Here’s the conundrum: the BMW i8 is a petrol-electric hybrid sports car that’s as fast as a Porsche 911 and cleaner and more frugal than just about anything on the road this side of a pure EV. Yet to achieve all that it’s got skinny tyres, a tiny engine, and hundreds of kilos of batteries and electric motors on board. Would BMW not have been better off dropping the M3’s 425bhp twin-turbo straight-six into the i8’s innovative aluminium and carbonfibre chassis, and building a direct rival to the 911 instead?
Or am I being a Neanderthal? Do it that way and the i8 would be a 911 rival, but nothing else, yet by taking a different tack BMW has arguably built a vehicle that’s so much more. And although the 911 is probably the world’s best sports car, it’s hardly a beacon of progressive thinking, as its roots go back to the late 1940s. Those unenamoured with the posh Beetle will argue Porsche engineers have spent half a century trying to overcome the fundamental flaws of its rear-engined layout, rather than starting afresh and truly innovating. We’ve brought the pair together in Los Angeles, though the 911 is here as much for context as it is for comparison.
The i8 is a clean-sheet design. The chassis is aluminium, and it cradles an electric motor in the nose, a spine of lithium-ion batteries running between the axles, and a turbocharged petrol engine just ahead of the rear wheels. On top of that sits a carbonfibre-reinforced plastic (CFRP) passenger cell – almost like a pick-up truck’s body-on-frame construction – and it’s all wrapped up in a thermoplastic skin.
The batteries weigh around 100kg, the electric motor and associated gubbins the same again, but the i8 is only 85kg heavier than the 911 because every facet has been rethought. The instrument panel support is made entirely from magnesium, foam technology for the air vents reduces weight by 60%, chemically hardened glass is just 0.7mm thick, and the engine has a mere three cylinders…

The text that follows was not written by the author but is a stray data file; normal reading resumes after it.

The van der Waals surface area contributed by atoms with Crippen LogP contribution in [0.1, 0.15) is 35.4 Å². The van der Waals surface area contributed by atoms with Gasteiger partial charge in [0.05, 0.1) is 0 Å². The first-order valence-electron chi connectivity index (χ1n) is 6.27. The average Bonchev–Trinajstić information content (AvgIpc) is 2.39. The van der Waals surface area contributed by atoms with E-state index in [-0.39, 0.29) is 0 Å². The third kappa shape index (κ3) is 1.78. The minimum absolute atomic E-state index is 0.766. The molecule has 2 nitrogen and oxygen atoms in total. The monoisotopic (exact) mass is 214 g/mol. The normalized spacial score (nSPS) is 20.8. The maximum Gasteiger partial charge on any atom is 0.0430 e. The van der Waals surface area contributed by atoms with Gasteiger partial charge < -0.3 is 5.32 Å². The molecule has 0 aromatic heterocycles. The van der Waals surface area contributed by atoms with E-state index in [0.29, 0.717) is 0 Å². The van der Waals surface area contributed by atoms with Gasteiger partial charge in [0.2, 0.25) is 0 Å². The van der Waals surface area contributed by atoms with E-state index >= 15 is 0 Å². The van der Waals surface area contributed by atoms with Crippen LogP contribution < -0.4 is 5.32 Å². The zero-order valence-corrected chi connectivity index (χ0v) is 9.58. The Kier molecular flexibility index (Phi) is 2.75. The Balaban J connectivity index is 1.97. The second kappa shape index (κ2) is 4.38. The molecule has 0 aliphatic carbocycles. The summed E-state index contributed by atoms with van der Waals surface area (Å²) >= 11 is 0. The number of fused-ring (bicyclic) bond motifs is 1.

That’s right, this is a £100k supercar with a mere 1.5-litre triple, so owners best ready themselves to brag about performance between the pumps rather than off the line. Or maybe both, as there’s method to BMW’s madness: for the most part you get the economy benefits of the downsized engine and electric motor (the claim is that the i8 is 300% more efficient during urban driving than its competitors) but the two also combine to produce 357bhp, 420lb ft, and 0-62mph in 4.4 seconds. That’s more power – and way more torque – than the 911 here in base 3.4-litre Carrera spec, and an identical acceleration figure. The downside is, even with a £5000 discount courtesy of the UK government’s OLEV grant, at £94,845 it’s £20k more expensive than the Porsche.
If you like the limelight it’s worth every extra penny. As we roll through Santa Monica and Venice in morning rush-hour, the i8 in silent electric mode, the 911 making the occasional sop to the environment when the stop/start system cuts the engine at red lights, the Porsche may as well be invisible. Every cameraphone and every finger points at the BMW. Jaws drop, windows roll down, you’re tailed through traffic, and because this is extrovert LA and not aloof London, no one is too embarrassed to bombard you with questions. A pair of Veyrons wouldn’t attract this kind of attention.
The i8 doesn’t look like a production car, rather a one-off experimental prototype: there are no visible exhausts, BMW’s trademark kidney grilles are blanked off, the sills shrink-wrap in behind the rear wheels as if there’s no engine back there, and the bodywork folds up from the doors and cascades down from the roof, never meeting but eventually bookending the tail lights. The only visual faux pas is that directly from behind (and once you’ve seen this, you can’t stop seeing it) the i8 appears to be squeezing a miniature 911 out of its bottom.
That’s all it’s emitting as we amble through LA’s concrete jungle though. Rather than the single-digit fuel consumption typical of a supercar stuck in traffic, you thumb the eDrive button on the centre console and, charge willing, the i8 will run for 23 miles on its batteries with zero tailpipe emissions. Nothing too new there, as we’ve seen plug-in hybrids (of which the i8 is one) before, but from Audi A3s to Volvo V60s they’ve all been conventional cars with the electric bits tacked on. And although the purpose-built Porsche 918 boasts a decent electric range, its ability to run on batteries is a gimmick when the primary powertrain is a race-derived 4.6-litre V8 with 599bhp. Not so the i8 – its EV mode feels like a core part of its repertoire.
Just try and forget it’s the front wheels doing the driving. The three-cylinder petrol engine turns the back axle, but the electric motor is mechanically independent and powers the front wheels, meaning when the i8 is at its cleanest, you feel dirty for fawning over a front-wheel-drive BMW sports car. For my sins I repeat ‘I love the M3’ one hundred times.